None of this approached the deeper racial issues of the day. Reese only had so much room to maneuver in. Attacked relentlessly as a communist, she frequently ran op-eds against Stalinism and the evils of Russia. Then wrote broadly about improving race relations and taking other unpopular positions like environmental activism.
An ideologue zealous for a score of unpopular causes, it can be easily said that Reese overflew her Mount Dora beat. Yet her reporting was always meticulous (more than once her notes saved her from threats of libel) and her weekly coverage of the community of a magnitude that few today could attempt on their own. Reese was first and foremost a journalist.
As Bill Kovach and Tom Rosenstiel write in The Elements of Journalism, “Objectivity (is) not meant to suggest that journalists (are) without bias. To the contrary, precisely because journalists could never be objective, their methods had to be. In the recognition that everyone is biased, in other words, the news, like science, should flow from a process for reporting that is defensible, rigorous, and transparent …” (10)
Reese picked up numerous state and national journalism awards, including a Pulitzer nomination for her reporting on the Platt case. She was the first recipient of the Elijah Parish Lovejoy Award for Courage in Journalism, an award named for the abolitionist editor who was killed by a mob after his printing press had been repeatedly destroyed by mobs because of his stand against slavery.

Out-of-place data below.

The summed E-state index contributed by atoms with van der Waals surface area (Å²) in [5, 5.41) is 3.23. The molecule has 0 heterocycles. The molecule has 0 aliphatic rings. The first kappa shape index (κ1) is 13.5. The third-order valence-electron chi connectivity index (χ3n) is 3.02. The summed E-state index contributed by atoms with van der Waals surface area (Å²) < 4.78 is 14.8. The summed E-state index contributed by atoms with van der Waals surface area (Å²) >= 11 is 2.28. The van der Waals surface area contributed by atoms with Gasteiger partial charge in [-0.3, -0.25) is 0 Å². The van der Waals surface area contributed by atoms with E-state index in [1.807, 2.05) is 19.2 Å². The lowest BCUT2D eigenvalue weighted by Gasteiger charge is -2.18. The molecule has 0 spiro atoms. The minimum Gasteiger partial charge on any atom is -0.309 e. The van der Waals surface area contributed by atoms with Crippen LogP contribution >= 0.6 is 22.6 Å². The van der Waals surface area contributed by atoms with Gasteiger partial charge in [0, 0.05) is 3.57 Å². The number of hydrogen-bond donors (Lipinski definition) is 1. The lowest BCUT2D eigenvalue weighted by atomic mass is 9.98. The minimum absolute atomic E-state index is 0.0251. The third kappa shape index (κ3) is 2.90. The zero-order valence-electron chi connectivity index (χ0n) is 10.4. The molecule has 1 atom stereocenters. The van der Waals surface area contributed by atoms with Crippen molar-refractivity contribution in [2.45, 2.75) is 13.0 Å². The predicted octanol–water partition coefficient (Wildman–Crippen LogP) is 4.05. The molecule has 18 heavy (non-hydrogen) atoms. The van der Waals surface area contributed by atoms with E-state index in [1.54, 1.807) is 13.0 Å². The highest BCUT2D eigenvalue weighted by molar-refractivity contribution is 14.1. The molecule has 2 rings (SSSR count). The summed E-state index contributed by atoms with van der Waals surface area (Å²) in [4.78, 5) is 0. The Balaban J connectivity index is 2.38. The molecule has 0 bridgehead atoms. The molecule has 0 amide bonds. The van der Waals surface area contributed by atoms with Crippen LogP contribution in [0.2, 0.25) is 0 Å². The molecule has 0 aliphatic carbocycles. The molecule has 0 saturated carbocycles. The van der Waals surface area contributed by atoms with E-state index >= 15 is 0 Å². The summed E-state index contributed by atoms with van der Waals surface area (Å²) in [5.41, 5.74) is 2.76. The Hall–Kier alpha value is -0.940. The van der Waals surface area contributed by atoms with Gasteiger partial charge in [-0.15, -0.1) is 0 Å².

The St. Petersburg Times wrote about state press association awards in 1955 to the Topic for best weekly newspaper and Reese for both news and editorial writing:
We agree with the editorial contest judges that her work is outstanding. The tribute paid her by these awards can only encourage other editors of small papers to take up the worthy causes in other small communities—where the going is often toughest because everybody knows everybody else and nearly every issue becomes a deep personal matter. (Page 4 editorial, June 20, 1955)
Throughout her stint at the Topic, Reese kept vigilant in her editorials—all the while covering shuffleboard and weddings and prep sports and city council meetings where traffic lights and school bus fees were argued.
“In all issues,” she once wrote, “it is not a matter of ‘who is right’ but ‘what is right.” That standard for journalism in the face of so much that is yet not right is what makes a local newspaper the lifeblood of its community.
The strains of controversy wore hard on Mabel Reese and her family. She and husband Paul divorced and they sold the newspaper in 1960. Mabel moved to Daytona Beach with her daughter Pat, re-married, and became a successful columnist at the Daytona Beach News Journal for the rest of her career. She died in 1995 at age 80.
David Cohea, Staff Writer (firstname.lastname@example.org)
Next post: A newspaper grows big and proud as Mount Dora grows up.